The Detroit Pistons should hold onto their 15th pick

Detroit Pistons Ed Stefanski. (Photo by Chris Schwegler/NBAE via Getty Images)
Detroit Pistons Ed Stefanski. (Photo by Chris Schwegler/NBAE via Getty Images) /

The Detroit Pistons shave the 15th pick in this years upcoming NBA Draft. The Pistons could use it in a trade, but they should just hold onto it.

The Detroit Pistons just barely squeezed into the playoffs as the eighth seed. Being in that situation caused a section of the fanbase to wonder why the Pistons would want to make the playoffs.

By just squeezing into the playoffs as the eighth seed, the Pistons fell out of the draft lottery and gave them zero chance at moving up in the draft. Instead, the Pistons were the worst team (record wise) to make the playoffs, which leaves them with the 15th pick in the draft.

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With the Pistons being in salary cap hell and having a player like Jon Leuer, who is on a big contract but cannot play, and Langston Galloway and Reggie Jackson on expiring contracts, many have floated the idea of using the Pistons pick to get rid of one of these contracts.

It’s not the worst idea. The draft is a crapshoot and there’s no guarantee the Pistons will even get a rotational player at the spot they sit at. Using the pick to create some cap space on a team that has no money could be helpful.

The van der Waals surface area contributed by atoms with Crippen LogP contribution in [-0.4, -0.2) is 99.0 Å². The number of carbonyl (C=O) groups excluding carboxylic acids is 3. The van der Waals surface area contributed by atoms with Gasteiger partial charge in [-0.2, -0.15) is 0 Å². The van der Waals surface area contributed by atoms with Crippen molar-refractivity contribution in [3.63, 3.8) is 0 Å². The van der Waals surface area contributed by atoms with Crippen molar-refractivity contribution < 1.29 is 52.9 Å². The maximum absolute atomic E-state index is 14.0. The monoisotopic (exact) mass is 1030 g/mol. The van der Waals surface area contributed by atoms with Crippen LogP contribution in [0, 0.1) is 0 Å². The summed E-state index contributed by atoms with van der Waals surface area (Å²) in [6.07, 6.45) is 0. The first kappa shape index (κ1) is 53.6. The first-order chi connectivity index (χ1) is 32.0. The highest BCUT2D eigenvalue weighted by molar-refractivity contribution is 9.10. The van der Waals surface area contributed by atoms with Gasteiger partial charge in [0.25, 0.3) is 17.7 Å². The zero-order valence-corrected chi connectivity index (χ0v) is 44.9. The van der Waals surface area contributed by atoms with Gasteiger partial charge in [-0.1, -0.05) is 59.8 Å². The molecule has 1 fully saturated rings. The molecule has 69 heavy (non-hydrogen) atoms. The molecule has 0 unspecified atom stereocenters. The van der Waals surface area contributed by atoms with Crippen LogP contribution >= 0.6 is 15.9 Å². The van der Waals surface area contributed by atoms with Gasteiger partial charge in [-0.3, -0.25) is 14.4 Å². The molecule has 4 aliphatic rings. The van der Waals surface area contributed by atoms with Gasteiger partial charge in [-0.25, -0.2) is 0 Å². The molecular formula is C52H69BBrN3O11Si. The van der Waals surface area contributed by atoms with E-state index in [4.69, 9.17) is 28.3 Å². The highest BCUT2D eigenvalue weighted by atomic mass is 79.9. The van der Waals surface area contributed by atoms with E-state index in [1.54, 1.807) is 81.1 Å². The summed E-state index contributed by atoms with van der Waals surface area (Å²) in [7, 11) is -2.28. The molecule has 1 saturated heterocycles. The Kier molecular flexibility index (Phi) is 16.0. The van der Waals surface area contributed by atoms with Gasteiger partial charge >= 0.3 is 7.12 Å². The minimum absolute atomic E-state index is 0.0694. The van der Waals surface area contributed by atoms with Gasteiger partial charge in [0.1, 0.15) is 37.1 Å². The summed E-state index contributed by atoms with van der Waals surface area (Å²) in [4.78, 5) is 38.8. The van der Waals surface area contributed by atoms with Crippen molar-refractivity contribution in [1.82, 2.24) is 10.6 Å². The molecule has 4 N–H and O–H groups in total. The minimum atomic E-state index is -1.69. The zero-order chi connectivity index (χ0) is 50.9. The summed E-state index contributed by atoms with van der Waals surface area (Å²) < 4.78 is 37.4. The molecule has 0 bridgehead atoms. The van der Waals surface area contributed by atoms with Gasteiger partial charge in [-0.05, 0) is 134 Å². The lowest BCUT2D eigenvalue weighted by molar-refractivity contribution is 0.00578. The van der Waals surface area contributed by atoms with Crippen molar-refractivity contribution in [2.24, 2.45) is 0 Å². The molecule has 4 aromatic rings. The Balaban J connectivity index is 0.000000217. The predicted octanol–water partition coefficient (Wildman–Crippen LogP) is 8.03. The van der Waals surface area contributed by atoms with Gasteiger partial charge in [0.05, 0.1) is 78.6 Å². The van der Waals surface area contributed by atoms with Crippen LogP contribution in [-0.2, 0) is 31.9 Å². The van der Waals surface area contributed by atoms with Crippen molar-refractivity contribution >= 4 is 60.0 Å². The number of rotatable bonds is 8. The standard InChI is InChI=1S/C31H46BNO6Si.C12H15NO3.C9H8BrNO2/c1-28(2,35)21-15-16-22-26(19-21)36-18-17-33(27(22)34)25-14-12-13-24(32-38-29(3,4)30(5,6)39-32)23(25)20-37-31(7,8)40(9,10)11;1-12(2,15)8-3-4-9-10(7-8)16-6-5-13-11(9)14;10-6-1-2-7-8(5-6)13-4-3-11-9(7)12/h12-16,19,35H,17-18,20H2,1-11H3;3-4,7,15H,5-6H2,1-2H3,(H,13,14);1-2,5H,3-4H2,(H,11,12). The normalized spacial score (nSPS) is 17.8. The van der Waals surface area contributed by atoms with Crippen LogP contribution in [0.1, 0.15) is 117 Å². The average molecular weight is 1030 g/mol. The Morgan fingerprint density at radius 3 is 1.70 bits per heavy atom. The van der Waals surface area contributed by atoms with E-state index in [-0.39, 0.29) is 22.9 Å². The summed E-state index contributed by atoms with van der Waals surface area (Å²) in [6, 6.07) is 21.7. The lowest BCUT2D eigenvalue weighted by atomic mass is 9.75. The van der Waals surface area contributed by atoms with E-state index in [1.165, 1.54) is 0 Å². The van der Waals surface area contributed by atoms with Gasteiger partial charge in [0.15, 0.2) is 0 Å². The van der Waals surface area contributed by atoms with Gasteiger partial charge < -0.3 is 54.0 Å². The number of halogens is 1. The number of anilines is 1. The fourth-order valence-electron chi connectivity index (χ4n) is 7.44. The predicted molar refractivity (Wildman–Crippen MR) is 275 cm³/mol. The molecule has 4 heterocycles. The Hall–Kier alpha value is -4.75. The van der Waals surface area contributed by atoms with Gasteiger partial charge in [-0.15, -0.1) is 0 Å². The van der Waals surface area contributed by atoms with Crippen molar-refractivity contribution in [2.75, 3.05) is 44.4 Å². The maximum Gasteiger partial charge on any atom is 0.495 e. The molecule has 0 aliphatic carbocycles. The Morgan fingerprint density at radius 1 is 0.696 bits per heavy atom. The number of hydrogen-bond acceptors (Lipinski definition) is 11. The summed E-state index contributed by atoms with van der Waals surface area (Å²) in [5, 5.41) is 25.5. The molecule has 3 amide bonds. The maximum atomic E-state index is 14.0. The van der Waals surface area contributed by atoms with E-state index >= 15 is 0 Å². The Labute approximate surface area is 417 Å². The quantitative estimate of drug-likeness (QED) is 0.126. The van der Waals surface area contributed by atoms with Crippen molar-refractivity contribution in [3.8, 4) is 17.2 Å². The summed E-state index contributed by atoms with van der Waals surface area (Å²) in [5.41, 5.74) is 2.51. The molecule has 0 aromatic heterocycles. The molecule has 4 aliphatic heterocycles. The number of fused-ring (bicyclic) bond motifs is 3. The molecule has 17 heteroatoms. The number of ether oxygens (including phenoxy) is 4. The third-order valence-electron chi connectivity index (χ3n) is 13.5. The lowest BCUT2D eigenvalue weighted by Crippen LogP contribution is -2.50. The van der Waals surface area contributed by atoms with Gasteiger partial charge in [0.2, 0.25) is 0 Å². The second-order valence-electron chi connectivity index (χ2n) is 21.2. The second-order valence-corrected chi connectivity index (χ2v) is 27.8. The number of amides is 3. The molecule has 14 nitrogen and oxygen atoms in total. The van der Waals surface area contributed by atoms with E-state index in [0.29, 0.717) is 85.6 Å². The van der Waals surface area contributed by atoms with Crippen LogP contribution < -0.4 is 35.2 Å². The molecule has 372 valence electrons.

Or even using the pick and an expiring contract to grab an immediate impact player could also be helpful. Either way, trading the pick could make some sense.

However, the Pistons should probably keep their pick and for one reason and one reason only.


The Pistons pick gives them a CHANCE to draft an impact player and have him be on a low-cost controlled contract for the next handful of years.

The Detroit Pistons desperately need some production from players they don’t have to pay a ton to. This was the idea with Glenn Robinson III, except GR3 was almost unplayable for most the year and complete bust in play.

If the Pistons could draft a player who helps them immediately at the pick they have now, they won’t have to worry about paying him for at least the next three years. Which, by the way, fits perfectly into the Pistons window to build around Blake Griffin and Andre Drummond.

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Trading the pick wouldn’t be the worst idea, but keeping it may be a better one.